In Glasgow, Scotland, reigning WBO lightweight champion Ricky Burns served notice that he is an elite champion, as he retained his belt with a spectacular fourth round TKO over hard-hitting Kevin Mitchell.
The fight figured to be contested on relatively even terms. While an ill-prepared Mitchell (33-2, 24 KO) had been stopped in his previous bid for a world title against Michael Katsidis, he seemed to carry an advantage in punching power over Burns (35-2, 10 KO), a two-division champion who was fighting in front of a raucous home crowd.
Burns was thought to be the slicker boxer and more effective tactician. The way the fight unfolded showed that Burns has elevated his overall game to a new level. After a feeling-out process in the first round, during which Mitchell fought well by circling from the outside and firing his straight right off of his jab, Burns began to systematically take over.
In the second stanza, Burns kept Mitchell on his back foot with a two-fisted attack. He pinned the English challenger on the ropes and unloaded with combinations and overhand rights. Mitchell was game, but Burns seemed to be gaining confidence as he began to control the ring’s geography.
It was Burns’ mix of a straight and clubbing overhand rights that consistently halted Mitchell’s progress and allowed Burns to move forward to launch his combinations. Mitchell often found himself retreating, which was a result of Burns' precision and accuracy.
In the third round both men traded in the centre of the ring to the delight of the crowd. However, Burns landed a cracking right hand that backed Mitchell up against the ropes. With Mitchell pinned, Burns was again able to advance and plant himself for combinations. Mitchell, in perhaps an effort to convince himself that the blows didn’t hurt, beat his chest once Burns backed off.
It was clear, however, that Burns was in command heading into the fourth. Though Mitchell started the round off with some effective work to the body, Burns again backed Mitchell into a corner, a surprising trend given Mitchell’s supposed power advantage. After exchanging straight right hands, Burns swept in with a left hook, detonating the punch off of Mitchell’s jaw for a huge knockdown.
Mitchell, who backed up into the punch, fell hard on his backside. He bravely made it to unsteady feet. Burns smelled blood and pounced on Mitchell, landing a series of punches before a sledgehammer overhand right sent Mitchell to the canvas for the second time.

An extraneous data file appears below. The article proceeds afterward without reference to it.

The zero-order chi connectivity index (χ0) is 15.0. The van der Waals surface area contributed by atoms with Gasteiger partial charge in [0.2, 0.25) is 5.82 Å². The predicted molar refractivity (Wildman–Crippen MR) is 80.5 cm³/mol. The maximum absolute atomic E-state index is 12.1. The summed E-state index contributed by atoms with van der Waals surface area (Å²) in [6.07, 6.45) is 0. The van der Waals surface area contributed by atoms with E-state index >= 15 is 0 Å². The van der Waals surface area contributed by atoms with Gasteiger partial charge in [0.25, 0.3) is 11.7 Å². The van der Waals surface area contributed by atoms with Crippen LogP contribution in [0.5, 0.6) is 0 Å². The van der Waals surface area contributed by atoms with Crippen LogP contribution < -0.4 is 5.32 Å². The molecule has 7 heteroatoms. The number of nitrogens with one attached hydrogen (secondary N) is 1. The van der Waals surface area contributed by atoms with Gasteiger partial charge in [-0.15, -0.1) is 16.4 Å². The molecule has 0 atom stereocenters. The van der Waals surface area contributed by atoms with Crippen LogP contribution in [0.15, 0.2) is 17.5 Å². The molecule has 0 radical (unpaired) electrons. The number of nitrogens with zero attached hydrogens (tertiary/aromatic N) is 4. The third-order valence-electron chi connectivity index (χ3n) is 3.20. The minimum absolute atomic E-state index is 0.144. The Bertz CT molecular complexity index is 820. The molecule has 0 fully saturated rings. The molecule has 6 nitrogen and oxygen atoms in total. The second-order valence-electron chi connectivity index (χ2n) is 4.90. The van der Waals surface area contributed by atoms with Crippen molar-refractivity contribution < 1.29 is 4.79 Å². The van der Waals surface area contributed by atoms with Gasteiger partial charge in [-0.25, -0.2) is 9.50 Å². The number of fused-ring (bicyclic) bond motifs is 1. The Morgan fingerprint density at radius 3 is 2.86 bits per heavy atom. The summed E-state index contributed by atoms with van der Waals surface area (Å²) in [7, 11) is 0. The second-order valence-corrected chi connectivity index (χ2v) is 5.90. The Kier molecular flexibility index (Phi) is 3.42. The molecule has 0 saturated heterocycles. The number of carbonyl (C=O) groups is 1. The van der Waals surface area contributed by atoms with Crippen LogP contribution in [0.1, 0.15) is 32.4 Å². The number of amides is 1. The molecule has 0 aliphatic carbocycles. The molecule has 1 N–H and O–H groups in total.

Mitchell again beat the count and, with the round nearing its end, appeared as if he might survive. Despite working against the clock, Burns again forced Mitchell to retreat to the ropes where he unloaded a series of massive hooks that prompted referee Terry O’Connor to intervene with only seconds left in the round.
While Mitchell is undoubtedly disappointed and must again go back to the drawing board, Burns appears in position for major business in the lightweight division. With the win and stoppage, Burns has cemented his status as a viable option for a unification fight. Bouts with the likes of Miguel Vazquez, Antonio DeMarco or Adrien Broner would be tantalizing.
Ideally, Burns won’t simply continue to make mandatory WBO title defenses. At 29 and with his abundance of skills, Burns deserves a high-profile unification fight to make proper use of what is shaping up as an excellent prime.
Carl Frampton vs. Steve Molitor
In a fight for minor titles, but one that was highly significant in its own right, Carl Frampton dominated former two-time world champion Steve Molitor with shocking ease.
In scoring a sixth round TKO over a perhaps shot Molitor (34-3, 12 KO), Frampton (15-0, 10 KO) was flawless. He consistently backed Molitor up against the ropes and found a home for his thudding straight right hand at will.
Frampton’s poise and measured commitment to his game plan was perhaps most impressive, and he never appeared overzealous, even with Molitor reeling for most of the fight. Molitor, on the other hand, seemed on unsteady feet and continually slipped to the canvas amidst multiple legitimate knockdowns.
Molitor seemed unable to mount any significant offense or put his combinations together. More telling was that Molitor fought exclusively off of his back foot, and Frampton’s punches forced him into perpetual retreat. When Frampton was able to pin Molitor against the ropes—which was often—he exploded with combinations to the head and body. Frampton's straight right hand and variety of hooks were especially effective.
Frampton seemed unperturbed by Molitor’s southpaw stance as he moved well and effectively landed straight shots down the middle of Molitor’s leaky defense. In the sixth round, Molitor started off well, but it appeared as if Frampton was merely biding his time. Sure enough, Frampton again cornered Molitor and unleashed a decisive combination of hooks that forced Molitor to crumple to his knees.
Having been cut and thoroughly beaten, the referee decided enough was enough, and the stoppage appeared merciful. Molitor, while brave, had no chance of winning. The fact that Frampton made a skilled two-time world champion with 10 career world-title bouts look like a novice is a scary prospect.
With only 15 professional fights, Frampton is light years ahead of what his record would suggest. After a few more quality fights over the next year, expect Frampton to challenge for, and eventually win, a world title. Despite being in a division currently ruled by Nonito Donaire, Guillermo Rigondeaux and Abner Mares, Frampton’s championship prospects seem to be a virtual lock.